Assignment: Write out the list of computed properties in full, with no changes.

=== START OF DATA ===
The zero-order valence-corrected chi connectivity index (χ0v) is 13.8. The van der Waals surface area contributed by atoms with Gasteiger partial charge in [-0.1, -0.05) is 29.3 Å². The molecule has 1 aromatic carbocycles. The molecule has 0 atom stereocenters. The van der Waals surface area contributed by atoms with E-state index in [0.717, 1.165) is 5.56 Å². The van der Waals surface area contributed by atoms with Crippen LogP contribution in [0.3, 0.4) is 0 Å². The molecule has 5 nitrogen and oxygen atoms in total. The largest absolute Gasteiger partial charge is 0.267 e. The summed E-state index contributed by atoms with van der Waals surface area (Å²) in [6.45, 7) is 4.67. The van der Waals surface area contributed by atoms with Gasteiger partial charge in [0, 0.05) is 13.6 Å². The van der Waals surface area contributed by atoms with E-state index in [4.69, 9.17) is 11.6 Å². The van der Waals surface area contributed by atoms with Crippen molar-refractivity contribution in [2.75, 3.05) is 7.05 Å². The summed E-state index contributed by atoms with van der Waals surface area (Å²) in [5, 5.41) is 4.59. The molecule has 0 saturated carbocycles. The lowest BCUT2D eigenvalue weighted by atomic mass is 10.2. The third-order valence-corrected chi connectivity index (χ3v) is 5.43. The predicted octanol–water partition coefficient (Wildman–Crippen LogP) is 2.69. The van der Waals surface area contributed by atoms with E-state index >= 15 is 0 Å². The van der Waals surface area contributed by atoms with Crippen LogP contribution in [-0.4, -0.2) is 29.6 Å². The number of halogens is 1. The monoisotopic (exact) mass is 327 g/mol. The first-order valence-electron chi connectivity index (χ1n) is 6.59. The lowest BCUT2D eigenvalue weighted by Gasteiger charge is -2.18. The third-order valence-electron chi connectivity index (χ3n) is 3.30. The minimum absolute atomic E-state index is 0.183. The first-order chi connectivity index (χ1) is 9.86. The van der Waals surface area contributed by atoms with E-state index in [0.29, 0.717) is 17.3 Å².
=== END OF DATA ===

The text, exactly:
The zero-order valence-corrected chi connectivity index (χ0v) is 13.8. The van der Waals surface area contributed by atoms with Gasteiger partial charge in [-0.1, -0.05) is 29.3 Å². The molecule has 1 aromatic carbocycles. The molecule has 0 atom stereocenters. The van der Waals surface area contributed by atoms with E-state index in [0.717, 1.165) is 5.56 Å². The van der Waals surface area contributed by atoms with Crippen LogP contribution in [0.3, 0.4) is 0 Å². The molecule has 5 nitrogen and oxygen atoms in total. The largest absolute Gasteiger partial charge is 0.267 e. The summed E-state index contributed by atoms with van der Waals surface area (Å²) in [6.45, 7) is 4.67. The van der Waals surface area contributed by atoms with Gasteiger partial charge in [0, 0.05) is 13.6 Å². The van der Waals surface area contributed by atoms with E-state index in [4.69, 9.17) is 11.6 Å². The van der Waals surface area contributed by atoms with Crippen molar-refractivity contribution in [2.75, 3.05) is 7.05 Å². The summed E-state index contributed by atoms with van der Waals surface area (Å²) in [5, 5.41) is 4.59. The molecule has 0 saturated carbocycles. The lowest BCUT2D eigenvalue weighted by atomic mass is 10.2. The third-order valence-corrected chi connectivity index (χ3v) is 5.43. The predicted octanol–water partition coefficient (Wildman–Crippen LogP) is 2.69. The van der Waals surface area contributed by atoms with E-state index >= 15 is 0 Å². The van der Waals surface area contributed by atoms with Crippen LogP contribution in [-0.4, -0.2) is 29.6 Å². The number of halogens is 1. The monoisotopic (exact) mass is 327 g/mol. The first-order valence-electron chi connectivity index (χ1n) is 6.59. The lowest BCUT2D eigenvalue weighted by Gasteiger charge is -2.18. The third-order valence-electron chi connectivity index (χ3n) is 3.30. The minimum absolute atomic E-state index is 0.183. The first-order chi connectivity index (χ1) is 9.86. The van der Waals surface area contributed by atoms with E-state index in [0.29, 0.717) is 17.3 Å².